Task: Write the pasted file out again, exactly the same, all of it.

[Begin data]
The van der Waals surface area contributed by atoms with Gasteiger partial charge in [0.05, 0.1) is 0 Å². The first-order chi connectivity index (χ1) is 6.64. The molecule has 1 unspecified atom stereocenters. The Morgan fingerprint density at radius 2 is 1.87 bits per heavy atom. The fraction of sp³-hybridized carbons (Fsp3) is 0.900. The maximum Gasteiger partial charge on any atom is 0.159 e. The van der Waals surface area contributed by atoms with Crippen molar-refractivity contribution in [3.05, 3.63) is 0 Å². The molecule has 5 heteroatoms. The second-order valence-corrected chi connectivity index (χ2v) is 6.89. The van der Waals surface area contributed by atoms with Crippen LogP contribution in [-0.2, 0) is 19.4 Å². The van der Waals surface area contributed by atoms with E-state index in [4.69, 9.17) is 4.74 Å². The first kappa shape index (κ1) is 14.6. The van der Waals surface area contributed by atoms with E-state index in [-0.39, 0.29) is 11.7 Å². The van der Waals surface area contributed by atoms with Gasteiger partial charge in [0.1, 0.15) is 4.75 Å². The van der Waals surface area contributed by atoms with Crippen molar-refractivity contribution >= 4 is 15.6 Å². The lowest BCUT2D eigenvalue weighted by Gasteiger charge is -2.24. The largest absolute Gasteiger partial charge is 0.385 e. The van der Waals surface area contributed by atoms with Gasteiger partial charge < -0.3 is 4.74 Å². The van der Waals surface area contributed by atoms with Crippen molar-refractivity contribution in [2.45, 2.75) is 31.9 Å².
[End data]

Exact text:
The van der Waals surface area contributed by atoms with Gasteiger partial charge in [0.05, 0.1) is 0 Å². The first-order chi connectivity index (χ1) is 6.64. The molecule has 1 unspecified atom stereocenters. The Morgan fingerprint density at radius 2 is 1.87 bits per heavy atom. The fraction of sp³-hybridized carbons (Fsp3) is 0.900. The maximum Gasteiger partial charge on any atom is 0.159 e. The van der Waals surface area contributed by atoms with Crippen molar-refractivity contribution in [3.05, 3.63) is 0 Å². The molecule has 5 heteroatoms. The second-order valence-corrected chi connectivity index (χ2v) is 6.89. The van der Waals surface area contributed by atoms with Crippen LogP contribution in [-0.2, 0) is 19.4 Å². The van der Waals surface area contributed by atoms with E-state index in [4.69, 9.17) is 4.74 Å². The first kappa shape index (κ1) is 14.6. The van der Waals surface area contributed by atoms with E-state index in [-0.39, 0.29) is 11.7 Å². The van der Waals surface area contributed by atoms with Gasteiger partial charge in [0.1, 0.15) is 4.75 Å². The van der Waals surface area contributed by atoms with Crippen molar-refractivity contribution >= 4 is 15.6 Å². The lowest BCUT2D eigenvalue weighted by Gasteiger charge is -2.24. The largest absolute Gasteiger partial charge is 0.385 e. The van der Waals surface area contributed by atoms with Gasteiger partial charge < -0.3 is 4.74 Å². The van der Waals surface area contributed by atoms with Crippen molar-refractivity contribution in [2.45, 2.75) is 31.9 Å².